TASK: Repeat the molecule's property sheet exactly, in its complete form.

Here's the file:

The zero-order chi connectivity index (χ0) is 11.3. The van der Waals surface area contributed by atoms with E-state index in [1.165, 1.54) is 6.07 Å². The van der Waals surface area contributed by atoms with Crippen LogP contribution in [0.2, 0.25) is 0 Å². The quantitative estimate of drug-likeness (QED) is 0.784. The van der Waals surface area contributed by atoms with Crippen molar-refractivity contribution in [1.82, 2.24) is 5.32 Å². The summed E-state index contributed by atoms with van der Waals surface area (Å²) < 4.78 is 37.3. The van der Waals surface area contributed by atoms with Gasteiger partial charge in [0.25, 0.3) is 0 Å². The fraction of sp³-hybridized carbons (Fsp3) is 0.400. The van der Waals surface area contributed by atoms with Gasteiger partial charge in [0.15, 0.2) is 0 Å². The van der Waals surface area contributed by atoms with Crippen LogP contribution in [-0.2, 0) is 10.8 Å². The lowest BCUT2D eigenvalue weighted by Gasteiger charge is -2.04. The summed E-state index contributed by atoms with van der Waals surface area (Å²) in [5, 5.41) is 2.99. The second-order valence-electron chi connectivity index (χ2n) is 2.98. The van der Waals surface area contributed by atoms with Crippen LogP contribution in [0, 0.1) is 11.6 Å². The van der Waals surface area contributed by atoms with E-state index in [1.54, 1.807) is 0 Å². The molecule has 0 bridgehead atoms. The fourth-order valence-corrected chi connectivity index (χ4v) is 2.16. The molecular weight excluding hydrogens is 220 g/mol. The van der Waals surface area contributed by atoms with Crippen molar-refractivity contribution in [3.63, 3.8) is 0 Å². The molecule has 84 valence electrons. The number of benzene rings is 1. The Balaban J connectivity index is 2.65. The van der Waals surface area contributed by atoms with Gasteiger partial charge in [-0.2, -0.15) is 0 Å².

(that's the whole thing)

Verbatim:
The zero-order chi connectivity index (χ0) is 11.3. The van der Waals surface area contributed by atoms with E-state index in [1.165, 1.54) is 6.07 Å². The van der Waals surface area contributed by atoms with Crippen LogP contribution in [0.2, 0.25) is 0 Å². The quantitative estimate of drug-likeness (QED) is 0.784. The van der Waals surface area contributed by atoms with Crippen molar-refractivity contribution in [1.82, 2.24) is 5.32 Å². The summed E-state index contributed by atoms with van der Waals surface area (Å²) < 4.78 is 37.3. The van der Waals surface area contributed by atoms with Gasteiger partial charge in [0.25, 0.3) is 0 Å². The fraction of sp³-hybridized carbons (Fsp3) is 0.400. The van der Waals surface area contributed by atoms with Gasteiger partial charge in [0.15, 0.2) is 0 Å². The van der Waals surface area contributed by atoms with Crippen LogP contribution in [-0.2, 0) is 10.8 Å². The lowest BCUT2D eigenvalue weighted by Gasteiger charge is -2.04. The summed E-state index contributed by atoms with van der Waals surface area (Å²) in [5, 5.41) is 2.99. The second-order valence-electron chi connectivity index (χ2n) is 2.98. The van der Waals surface area contributed by atoms with Crippen LogP contribution in [0, 0.1) is 11.6 Å². The van der Waals surface area contributed by atoms with E-state index in [1.54, 1.807) is 0 Å². The molecule has 0 bridgehead atoms. The fourth-order valence-corrected chi connectivity index (χ4v) is 2.16. The molecular weight excluding hydrogens is 220 g/mol. The van der Waals surface area contributed by atoms with Crippen molar-refractivity contribution in [3.63, 3.8) is 0 Å². The molecule has 84 valence electrons. The number of benzene rings is 1. The Balaban J connectivity index is 2.65. The van der Waals surface area contributed by atoms with Gasteiger partial charge in [-0.2, -0.15) is 0 Å².